Nociception Monitoring – The Path to Personalized Analgesia

Nociception Monitoring – The Path to Personalized Analgesia

This article is supported by our partner, Medasense Biometrics

Prof. Dan Longrois (Bichat Hospital, France) shares his insights on nociception monitoring and the innovative NOL technology developed by Medasense Biometrics.

What is nociception/anti nociception balance (NANB) monitoring and why do you think it’s important?

Selecting the safest form and dose of analgesia for an anesthetised patient is crucial for patient safety and comfort. In order to attain optimal analgesia, nociception – the physiological response to noxious stimuli – must be monitored. Nevertheless, nociception has largely been left to a certain level of guesswork and subjectivity by monitoring surrogate measures, such as heart rate and blood pressure, which are individually affected by physiological aspects unrelated to pain (e.g., hypercarbia, hypoxia and medications). Continuous nociception monitoring with high sensitivity and specificity can help the clinician achieve improved haemodynamic stability and smoother procedures.

How could better intraoperative NANB management help improve patient outcomes?

It has been reported for many years now that both excessive and insufficient doses/concentrations of opioids are associated with poor patient outcomes and extended postoperative recovery. Excessive doses of opioids, especially in the absence of nociceptive stimuli, can result in hypotension, hyperalgesia, respiratory depression and PONV. Insufficient opioids have been shown to result in hypertension, tachycardia and severe postoperative pain. Emerging evidence shows that some of the NANB monitors allow safe reduction of opioid use, resulting in more stable intraoperative blood pressure.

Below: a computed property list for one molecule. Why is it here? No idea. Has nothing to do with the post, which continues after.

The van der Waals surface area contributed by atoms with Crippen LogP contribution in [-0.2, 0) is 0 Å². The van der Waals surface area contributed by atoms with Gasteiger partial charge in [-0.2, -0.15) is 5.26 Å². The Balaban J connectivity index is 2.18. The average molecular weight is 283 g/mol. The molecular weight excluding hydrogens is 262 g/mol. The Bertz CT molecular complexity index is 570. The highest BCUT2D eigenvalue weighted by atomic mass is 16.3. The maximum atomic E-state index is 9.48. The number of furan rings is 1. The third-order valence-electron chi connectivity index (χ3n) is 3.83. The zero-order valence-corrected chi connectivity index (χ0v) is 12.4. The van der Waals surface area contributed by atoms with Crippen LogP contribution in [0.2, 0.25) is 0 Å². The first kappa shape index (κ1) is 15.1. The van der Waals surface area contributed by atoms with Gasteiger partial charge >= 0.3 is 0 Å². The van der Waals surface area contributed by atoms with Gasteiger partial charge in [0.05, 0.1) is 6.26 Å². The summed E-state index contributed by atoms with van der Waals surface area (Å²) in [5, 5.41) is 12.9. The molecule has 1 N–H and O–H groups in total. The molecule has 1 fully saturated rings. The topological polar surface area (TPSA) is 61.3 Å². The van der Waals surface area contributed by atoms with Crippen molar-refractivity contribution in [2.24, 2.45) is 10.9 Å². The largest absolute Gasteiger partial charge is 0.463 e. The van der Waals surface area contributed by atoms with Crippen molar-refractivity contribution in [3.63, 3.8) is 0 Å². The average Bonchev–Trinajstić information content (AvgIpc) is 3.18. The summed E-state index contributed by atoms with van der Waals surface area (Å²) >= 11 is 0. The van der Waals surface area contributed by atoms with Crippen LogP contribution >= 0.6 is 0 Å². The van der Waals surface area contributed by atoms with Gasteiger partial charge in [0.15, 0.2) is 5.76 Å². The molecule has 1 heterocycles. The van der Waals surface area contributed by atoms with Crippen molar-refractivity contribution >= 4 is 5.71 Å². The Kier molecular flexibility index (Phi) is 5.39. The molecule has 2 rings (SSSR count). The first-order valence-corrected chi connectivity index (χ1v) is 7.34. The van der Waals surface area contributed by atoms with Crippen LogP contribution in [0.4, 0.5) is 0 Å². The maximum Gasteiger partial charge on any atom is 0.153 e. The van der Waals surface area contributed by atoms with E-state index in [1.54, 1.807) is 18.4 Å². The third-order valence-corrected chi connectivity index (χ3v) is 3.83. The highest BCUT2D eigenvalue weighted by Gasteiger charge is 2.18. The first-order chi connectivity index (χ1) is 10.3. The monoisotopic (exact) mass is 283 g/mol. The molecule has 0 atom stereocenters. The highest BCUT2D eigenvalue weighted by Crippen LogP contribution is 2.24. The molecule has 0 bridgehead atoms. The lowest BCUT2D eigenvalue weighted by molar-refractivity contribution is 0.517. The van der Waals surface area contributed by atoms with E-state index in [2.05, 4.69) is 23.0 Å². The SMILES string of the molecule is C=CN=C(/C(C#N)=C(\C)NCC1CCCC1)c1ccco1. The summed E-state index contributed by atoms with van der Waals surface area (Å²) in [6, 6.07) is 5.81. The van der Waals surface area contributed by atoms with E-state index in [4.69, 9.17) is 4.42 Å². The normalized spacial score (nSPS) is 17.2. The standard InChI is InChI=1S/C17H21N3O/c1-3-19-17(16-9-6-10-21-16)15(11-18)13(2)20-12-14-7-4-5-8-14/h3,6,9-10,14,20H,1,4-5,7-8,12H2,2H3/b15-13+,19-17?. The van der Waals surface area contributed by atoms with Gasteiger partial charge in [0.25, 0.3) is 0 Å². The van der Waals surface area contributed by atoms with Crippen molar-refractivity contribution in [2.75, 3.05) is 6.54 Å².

How does NOL technology contribute to nociception monitoring?

NOL technology objectively analyses multiple pain-related physiological parameters and derivatives through four sensors in a single finger probe. The validated NOL index enables titration of opioids based on numeric values, on a scale of 0 to 100, where 0 indicates no nociceptive response and 100 represents extreme nociceptive response.

I have observed that NOL values are more specific and sensitive than blood pressure and heart rate in response to a nociceptive stimulus, allowing more rapid evaluation of the NANB. NOL monitoring enables more personalised titration of opioids, even when administered by target-controlled infusion. Further outcome studies will be necessary, but the published results are encouraging. The era of personalised analgesia is here.

Medasense is bringing its NOL monitoring technology to Euroanaesthesia 2019 with a unique simulation hub at booth B-0405. Prof. Dan Longrois, clinical consultant to Medasense, will be a key speaker at Medasense’s NOL EXPLORE and User Group sessions at the conference. Attendees interested in learning more can register to the sessions here.